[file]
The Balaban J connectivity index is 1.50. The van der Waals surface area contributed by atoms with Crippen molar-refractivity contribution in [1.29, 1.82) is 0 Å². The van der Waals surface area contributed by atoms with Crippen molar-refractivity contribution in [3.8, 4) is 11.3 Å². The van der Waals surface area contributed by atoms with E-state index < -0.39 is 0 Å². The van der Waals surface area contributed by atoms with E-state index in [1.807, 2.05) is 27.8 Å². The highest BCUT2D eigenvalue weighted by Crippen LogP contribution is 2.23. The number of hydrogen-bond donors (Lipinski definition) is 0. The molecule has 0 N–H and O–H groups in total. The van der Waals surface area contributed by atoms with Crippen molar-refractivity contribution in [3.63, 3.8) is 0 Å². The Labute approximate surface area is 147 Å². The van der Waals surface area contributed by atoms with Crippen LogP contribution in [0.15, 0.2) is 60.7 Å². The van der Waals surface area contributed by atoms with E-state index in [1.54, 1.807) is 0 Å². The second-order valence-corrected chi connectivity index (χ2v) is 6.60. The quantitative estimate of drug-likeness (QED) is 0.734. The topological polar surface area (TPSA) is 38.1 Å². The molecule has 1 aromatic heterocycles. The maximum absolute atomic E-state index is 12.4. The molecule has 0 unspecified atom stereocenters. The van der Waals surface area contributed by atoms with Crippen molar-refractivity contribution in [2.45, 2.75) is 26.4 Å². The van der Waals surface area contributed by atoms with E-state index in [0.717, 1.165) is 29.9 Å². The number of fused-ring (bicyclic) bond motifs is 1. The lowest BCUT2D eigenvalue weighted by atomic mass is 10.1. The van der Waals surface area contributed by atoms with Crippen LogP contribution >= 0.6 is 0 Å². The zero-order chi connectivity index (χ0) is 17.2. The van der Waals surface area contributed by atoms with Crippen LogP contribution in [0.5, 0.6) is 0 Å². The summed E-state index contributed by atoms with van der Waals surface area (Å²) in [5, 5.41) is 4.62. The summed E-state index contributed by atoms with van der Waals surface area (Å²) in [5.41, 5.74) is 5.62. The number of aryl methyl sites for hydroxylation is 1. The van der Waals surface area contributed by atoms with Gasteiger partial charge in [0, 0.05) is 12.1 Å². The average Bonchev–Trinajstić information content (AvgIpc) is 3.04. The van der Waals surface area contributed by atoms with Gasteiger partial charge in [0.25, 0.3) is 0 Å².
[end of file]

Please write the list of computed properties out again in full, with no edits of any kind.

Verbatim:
The Balaban J connectivity index is 1.50. The van der Waals surface area contributed by atoms with Crippen molar-refractivity contribution in [1.29, 1.82) is 0 Å². The van der Waals surface area contributed by atoms with Crippen molar-refractivity contribution in [3.8, 4) is 11.3 Å². The van der Waals surface area contributed by atoms with E-state index < -0.39 is 0 Å². The van der Waals surface area contributed by atoms with E-state index in [1.807, 2.05) is 27.8 Å². The highest BCUT2D eigenvalue weighted by Crippen LogP contribution is 2.23. The number of hydrogen-bond donors (Lipinski definition) is 0. The molecule has 0 N–H and O–H groups in total. The van der Waals surface area contributed by atoms with Crippen molar-refractivity contribution in [3.63, 3.8) is 0 Å². The Labute approximate surface area is 147 Å². The van der Waals surface area contributed by atoms with Crippen LogP contribution in [0.15, 0.2) is 60.7 Å². The van der Waals surface area contributed by atoms with E-state index in [1.54, 1.807) is 0 Å². The second-order valence-corrected chi connectivity index (χ2v) is 6.60. The quantitative estimate of drug-likeness (QED) is 0.734. The topological polar surface area (TPSA) is 38.1 Å². The molecule has 1 aromatic heterocycles. The maximum absolute atomic E-state index is 12.4. The molecule has 0 unspecified atom stereocenters. The van der Waals surface area contributed by atoms with Crippen molar-refractivity contribution in [2.45, 2.75) is 26.4 Å². The van der Waals surface area contributed by atoms with E-state index in [0.717, 1.165) is 29.9 Å². The number of fused-ring (bicyclic) bond motifs is 1. The lowest BCUT2D eigenvalue weighted by atomic mass is 10.1. The van der Waals surface area contributed by atoms with Crippen LogP contribution >= 0.6 is 0 Å². The zero-order chi connectivity index (χ0) is 17.2. The van der Waals surface area contributed by atoms with Crippen LogP contribution in [0.5, 0.6) is 0 Å². The summed E-state index contributed by atoms with van der Waals surface area (Å²) in [5, 5.41) is 4.62. The summed E-state index contributed by atoms with van der Waals surface area (Å²) in [5.41, 5.74) is 5.62. The number of aryl methyl sites for hydroxylation is 1. The van der Waals surface area contributed by atoms with Gasteiger partial charge in [0, 0.05) is 12.1 Å². The average Bonchev–Trinajstić information content (AvgIpc) is 3.04. The van der Waals surface area contributed by atoms with Gasteiger partial charge in [0.25, 0.3) is 0 Å².